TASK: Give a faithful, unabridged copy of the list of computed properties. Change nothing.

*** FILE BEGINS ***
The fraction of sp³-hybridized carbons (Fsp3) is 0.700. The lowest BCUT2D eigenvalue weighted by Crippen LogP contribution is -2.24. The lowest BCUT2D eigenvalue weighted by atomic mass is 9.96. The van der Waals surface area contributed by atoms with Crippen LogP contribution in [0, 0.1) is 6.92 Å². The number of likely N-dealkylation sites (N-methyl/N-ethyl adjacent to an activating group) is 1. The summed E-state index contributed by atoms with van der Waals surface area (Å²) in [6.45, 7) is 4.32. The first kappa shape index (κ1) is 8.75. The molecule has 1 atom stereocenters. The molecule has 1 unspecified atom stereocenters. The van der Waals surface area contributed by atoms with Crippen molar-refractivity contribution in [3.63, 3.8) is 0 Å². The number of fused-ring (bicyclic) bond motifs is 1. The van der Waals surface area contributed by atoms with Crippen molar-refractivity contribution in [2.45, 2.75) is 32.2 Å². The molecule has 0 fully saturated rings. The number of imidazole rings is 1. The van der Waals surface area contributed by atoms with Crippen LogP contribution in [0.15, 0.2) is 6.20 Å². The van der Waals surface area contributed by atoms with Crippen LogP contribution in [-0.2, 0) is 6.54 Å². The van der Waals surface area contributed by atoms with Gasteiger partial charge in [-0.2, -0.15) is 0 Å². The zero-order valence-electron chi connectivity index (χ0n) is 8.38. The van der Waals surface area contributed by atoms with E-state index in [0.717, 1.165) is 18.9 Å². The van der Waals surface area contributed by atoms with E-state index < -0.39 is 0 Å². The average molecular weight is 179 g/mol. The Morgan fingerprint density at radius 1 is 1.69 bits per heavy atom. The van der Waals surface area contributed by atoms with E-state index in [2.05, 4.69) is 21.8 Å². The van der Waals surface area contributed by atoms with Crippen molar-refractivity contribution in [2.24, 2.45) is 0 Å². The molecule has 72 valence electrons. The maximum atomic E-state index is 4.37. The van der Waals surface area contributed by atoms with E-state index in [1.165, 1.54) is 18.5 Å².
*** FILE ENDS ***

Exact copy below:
The fraction of sp³-hybridized carbons (Fsp3) is 0.700. The lowest BCUT2D eigenvalue weighted by Crippen LogP contribution is -2.24. The lowest BCUT2D eigenvalue weighted by atomic mass is 9.96. The van der Waals surface area contributed by atoms with Crippen LogP contribution in [0, 0.1) is 6.92 Å². The number of likely N-dealkylation sites (N-methyl/N-ethyl adjacent to an activating group) is 1. The summed E-state index contributed by atoms with van der Waals surface area (Å²) in [6.45, 7) is 4.32. The first kappa shape index (κ1) is 8.75. The molecule has 1 atom stereocenters. The molecule has 1 unspecified atom stereocenters. The van der Waals surface area contributed by atoms with Crippen molar-refractivity contribution in [3.63, 3.8) is 0 Å². The number of fused-ring (bicyclic) bond motifs is 1. The van der Waals surface area contributed by atoms with Crippen molar-refractivity contribution in [2.45, 2.75) is 32.2 Å². The molecule has 0 fully saturated rings. The number of imidazole rings is 1. The van der Waals surface area contributed by atoms with Crippen LogP contribution in [0.15, 0.2) is 6.20 Å². The van der Waals surface area contributed by atoms with Crippen LogP contribution in [-0.2, 0) is 6.54 Å². The van der Waals surface area contributed by atoms with Gasteiger partial charge in [-0.2, -0.15) is 0 Å². The zero-order valence-electron chi connectivity index (χ0n) is 8.38. The van der Waals surface area contributed by atoms with E-state index in [0.717, 1.165) is 18.9 Å². The van der Waals surface area contributed by atoms with E-state index < -0.39 is 0 Å². The average molecular weight is 179 g/mol. The Morgan fingerprint density at radius 1 is 1.69 bits per heavy atom. The van der Waals surface area contributed by atoms with E-state index in [2.05, 4.69) is 21.8 Å². The van der Waals surface area contributed by atoms with Crippen molar-refractivity contribution in [2.24, 2.45) is 0 Å². The molecule has 72 valence electrons. The maximum atomic E-state index is 4.37. The van der Waals surface area contributed by atoms with E-state index in [1.165, 1.54) is 18.5 Å².